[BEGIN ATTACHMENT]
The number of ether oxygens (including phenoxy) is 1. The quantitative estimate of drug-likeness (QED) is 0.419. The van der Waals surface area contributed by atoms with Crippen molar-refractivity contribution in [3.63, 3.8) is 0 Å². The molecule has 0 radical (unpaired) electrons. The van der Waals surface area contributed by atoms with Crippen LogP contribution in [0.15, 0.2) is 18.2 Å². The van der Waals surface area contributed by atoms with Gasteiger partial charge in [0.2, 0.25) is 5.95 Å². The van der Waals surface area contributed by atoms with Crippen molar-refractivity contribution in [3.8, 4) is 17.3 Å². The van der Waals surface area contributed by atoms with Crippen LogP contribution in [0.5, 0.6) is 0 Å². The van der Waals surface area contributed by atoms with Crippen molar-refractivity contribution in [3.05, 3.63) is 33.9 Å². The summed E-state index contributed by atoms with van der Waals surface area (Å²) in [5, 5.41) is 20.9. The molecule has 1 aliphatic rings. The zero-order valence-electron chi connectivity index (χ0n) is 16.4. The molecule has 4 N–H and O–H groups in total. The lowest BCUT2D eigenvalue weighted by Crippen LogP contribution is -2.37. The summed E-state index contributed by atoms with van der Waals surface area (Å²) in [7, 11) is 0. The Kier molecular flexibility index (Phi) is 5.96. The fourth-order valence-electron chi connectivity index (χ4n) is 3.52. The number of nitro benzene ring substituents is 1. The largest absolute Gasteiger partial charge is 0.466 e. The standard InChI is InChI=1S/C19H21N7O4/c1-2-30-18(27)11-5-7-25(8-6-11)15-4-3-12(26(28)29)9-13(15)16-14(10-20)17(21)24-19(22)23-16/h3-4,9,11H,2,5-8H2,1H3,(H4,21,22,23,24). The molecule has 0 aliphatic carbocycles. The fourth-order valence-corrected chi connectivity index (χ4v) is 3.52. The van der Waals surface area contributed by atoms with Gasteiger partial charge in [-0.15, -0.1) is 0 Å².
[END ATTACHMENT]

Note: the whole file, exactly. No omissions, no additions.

The number of ether oxygens (including phenoxy) is 1. The quantitative estimate of drug-likeness (QED) is 0.419. The van der Waals surface area contributed by atoms with Crippen molar-refractivity contribution in [3.63, 3.8) is 0 Å². The molecule has 0 radical (unpaired) electrons. The van der Waals surface area contributed by atoms with Crippen LogP contribution in [0.15, 0.2) is 18.2 Å². The van der Waals surface area contributed by atoms with Gasteiger partial charge in [0.2, 0.25) is 5.95 Å². The van der Waals surface area contributed by atoms with Crippen molar-refractivity contribution in [3.8, 4) is 17.3 Å². The van der Waals surface area contributed by atoms with Crippen LogP contribution in [0.5, 0.6) is 0 Å². The van der Waals surface area contributed by atoms with Crippen molar-refractivity contribution in [3.05, 3.63) is 33.9 Å². The summed E-state index contributed by atoms with van der Waals surface area (Å²) in [5, 5.41) is 20.9. The molecule has 1 aliphatic rings. The zero-order valence-electron chi connectivity index (χ0n) is 16.4. The molecule has 4 N–H and O–H groups in total. The lowest BCUT2D eigenvalue weighted by Crippen LogP contribution is -2.37. The summed E-state index contributed by atoms with van der Waals surface area (Å²) in [7, 11) is 0. The Kier molecular flexibility index (Phi) is 5.96. The fourth-order valence-electron chi connectivity index (χ4n) is 3.52. The number of nitro benzene ring substituents is 1. The largest absolute Gasteiger partial charge is 0.466 e. The standard InChI is InChI=1S/C19H21N7O4/c1-2-30-18(27)11-5-7-25(8-6-11)15-4-3-12(26(28)29)9-13(15)16-14(10-20)17(21)24-19(22)23-16/h3-4,9,11H,2,5-8H2,1H3,(H4,21,22,23,24). The molecule has 0 aliphatic carbocycles. The fourth-order valence-corrected chi connectivity index (χ4v) is 3.52. The van der Waals surface area contributed by atoms with Gasteiger partial charge in [-0.15, -0.1) is 0 Å².